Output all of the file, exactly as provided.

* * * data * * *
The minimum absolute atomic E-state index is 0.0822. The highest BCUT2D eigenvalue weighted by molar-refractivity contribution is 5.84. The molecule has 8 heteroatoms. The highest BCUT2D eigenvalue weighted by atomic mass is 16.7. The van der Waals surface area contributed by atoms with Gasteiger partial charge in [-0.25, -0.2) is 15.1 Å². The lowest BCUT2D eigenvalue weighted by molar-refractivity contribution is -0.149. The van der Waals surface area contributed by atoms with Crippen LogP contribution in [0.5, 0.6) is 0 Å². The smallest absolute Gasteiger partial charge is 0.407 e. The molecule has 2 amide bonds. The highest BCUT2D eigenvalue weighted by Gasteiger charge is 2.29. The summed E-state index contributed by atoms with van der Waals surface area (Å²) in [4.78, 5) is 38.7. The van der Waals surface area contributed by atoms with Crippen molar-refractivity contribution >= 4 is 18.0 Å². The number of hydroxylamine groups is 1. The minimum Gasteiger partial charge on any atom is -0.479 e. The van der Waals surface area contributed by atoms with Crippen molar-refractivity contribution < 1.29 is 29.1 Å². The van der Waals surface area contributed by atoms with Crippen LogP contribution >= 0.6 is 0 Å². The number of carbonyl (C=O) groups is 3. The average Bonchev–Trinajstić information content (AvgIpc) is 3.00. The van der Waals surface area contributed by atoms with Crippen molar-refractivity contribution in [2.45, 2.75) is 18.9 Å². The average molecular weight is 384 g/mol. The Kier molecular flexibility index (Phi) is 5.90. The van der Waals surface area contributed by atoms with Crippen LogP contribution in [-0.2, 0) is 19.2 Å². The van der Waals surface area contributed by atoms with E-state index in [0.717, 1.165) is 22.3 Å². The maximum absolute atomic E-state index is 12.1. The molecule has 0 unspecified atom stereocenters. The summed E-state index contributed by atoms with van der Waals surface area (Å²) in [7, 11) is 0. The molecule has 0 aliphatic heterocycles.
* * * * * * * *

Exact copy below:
The minimum absolute atomic E-state index is 0.0822. The highest BCUT2D eigenvalue weighted by molar-refractivity contribution is 5.84. The molecule has 8 heteroatoms. The highest BCUT2D eigenvalue weighted by atomic mass is 16.7. The van der Waals surface area contributed by atoms with Gasteiger partial charge in [-0.25, -0.2) is 15.1 Å². The lowest BCUT2D eigenvalue weighted by molar-refractivity contribution is -0.149. The van der Waals surface area contributed by atoms with Crippen LogP contribution in [0.5, 0.6) is 0 Å². The smallest absolute Gasteiger partial charge is 0.407 e. The molecule has 2 amide bonds. The highest BCUT2D eigenvalue weighted by Gasteiger charge is 2.29. The summed E-state index contributed by atoms with van der Waals surface area (Å²) in [4.78, 5) is 38.7. The van der Waals surface area contributed by atoms with Crippen molar-refractivity contribution >= 4 is 18.0 Å². The number of hydroxylamine groups is 1. The minimum Gasteiger partial charge on any atom is -0.479 e. The van der Waals surface area contributed by atoms with Crippen molar-refractivity contribution < 1.29 is 29.1 Å². The van der Waals surface area contributed by atoms with Crippen LogP contribution >= 0.6 is 0 Å². The number of carbonyl (C=O) groups is 3. The average Bonchev–Trinajstić information content (AvgIpc) is 3.00. The van der Waals surface area contributed by atoms with Crippen molar-refractivity contribution in [2.45, 2.75) is 18.9 Å². The average molecular weight is 384 g/mol. The Kier molecular flexibility index (Phi) is 5.90. The van der Waals surface area contributed by atoms with Crippen LogP contribution in [-0.2, 0) is 19.2 Å². The van der Waals surface area contributed by atoms with E-state index in [0.717, 1.165) is 22.3 Å². The maximum absolute atomic E-state index is 12.1. The molecule has 0 unspecified atom stereocenters. The summed E-state index contributed by atoms with van der Waals surface area (Å²) in [7, 11) is 0. The molecule has 0 aliphatic heterocycles.